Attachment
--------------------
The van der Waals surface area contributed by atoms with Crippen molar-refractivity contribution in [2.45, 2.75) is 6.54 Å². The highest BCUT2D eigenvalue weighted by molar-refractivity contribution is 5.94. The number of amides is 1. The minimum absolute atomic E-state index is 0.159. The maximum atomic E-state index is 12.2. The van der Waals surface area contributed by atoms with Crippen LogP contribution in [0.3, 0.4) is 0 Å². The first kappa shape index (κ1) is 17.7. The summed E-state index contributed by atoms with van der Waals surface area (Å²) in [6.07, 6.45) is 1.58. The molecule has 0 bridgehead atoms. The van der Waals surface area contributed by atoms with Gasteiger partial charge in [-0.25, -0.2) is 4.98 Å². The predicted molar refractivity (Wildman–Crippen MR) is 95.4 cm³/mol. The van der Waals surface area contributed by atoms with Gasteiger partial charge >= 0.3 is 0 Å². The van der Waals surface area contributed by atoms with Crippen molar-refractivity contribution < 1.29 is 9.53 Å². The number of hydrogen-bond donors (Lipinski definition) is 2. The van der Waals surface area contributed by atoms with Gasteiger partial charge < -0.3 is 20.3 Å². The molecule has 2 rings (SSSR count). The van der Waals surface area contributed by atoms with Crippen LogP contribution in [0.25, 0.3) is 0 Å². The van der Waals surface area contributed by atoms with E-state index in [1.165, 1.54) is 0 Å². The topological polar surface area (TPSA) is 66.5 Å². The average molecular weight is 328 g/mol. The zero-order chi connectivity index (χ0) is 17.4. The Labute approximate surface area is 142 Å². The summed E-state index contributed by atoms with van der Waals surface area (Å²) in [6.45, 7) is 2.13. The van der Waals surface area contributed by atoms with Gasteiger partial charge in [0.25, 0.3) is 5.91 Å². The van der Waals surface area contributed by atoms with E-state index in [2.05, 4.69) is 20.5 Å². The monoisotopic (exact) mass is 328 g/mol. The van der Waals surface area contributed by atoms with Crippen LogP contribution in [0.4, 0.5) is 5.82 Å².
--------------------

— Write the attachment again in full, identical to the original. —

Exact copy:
The van der Waals surface area contributed by atoms with Crippen molar-refractivity contribution in [2.45, 2.75) is 6.54 Å². The highest BCUT2D eigenvalue weighted by molar-refractivity contribution is 5.94. The number of amides is 1. The minimum absolute atomic E-state index is 0.159. The maximum atomic E-state index is 12.2. The van der Waals surface area contributed by atoms with Crippen LogP contribution in [0.3, 0.4) is 0 Å². The first kappa shape index (κ1) is 17.7. The summed E-state index contributed by atoms with van der Waals surface area (Å²) in [6.07, 6.45) is 1.58. The molecule has 0 bridgehead atoms. The van der Waals surface area contributed by atoms with Gasteiger partial charge in [-0.25, -0.2) is 4.98 Å². The predicted molar refractivity (Wildman–Crippen MR) is 95.4 cm³/mol. The van der Waals surface area contributed by atoms with Gasteiger partial charge >= 0.3 is 0 Å². The van der Waals surface area contributed by atoms with Crippen molar-refractivity contribution < 1.29 is 9.53 Å². The number of hydrogen-bond donors (Lipinski definition) is 2. The van der Waals surface area contributed by atoms with Gasteiger partial charge < -0.3 is 20.3 Å². The molecule has 2 rings (SSSR count). The van der Waals surface area contributed by atoms with Crippen LogP contribution in [0.25, 0.3) is 0 Å². The van der Waals surface area contributed by atoms with E-state index in [1.165, 1.54) is 0 Å². The topological polar surface area (TPSA) is 66.5 Å². The average molecular weight is 328 g/mol. The zero-order chi connectivity index (χ0) is 17.4. The Labute approximate surface area is 142 Å². The summed E-state index contributed by atoms with van der Waals surface area (Å²) in [6.45, 7) is 2.13. The van der Waals surface area contributed by atoms with Gasteiger partial charge in [0.25, 0.3) is 5.91 Å². The van der Waals surface area contributed by atoms with E-state index in [2.05, 4.69) is 20.5 Å². The monoisotopic (exact) mass is 328 g/mol. The van der Waals surface area contributed by atoms with Crippen LogP contribution in [0.4, 0.5) is 5.82 Å².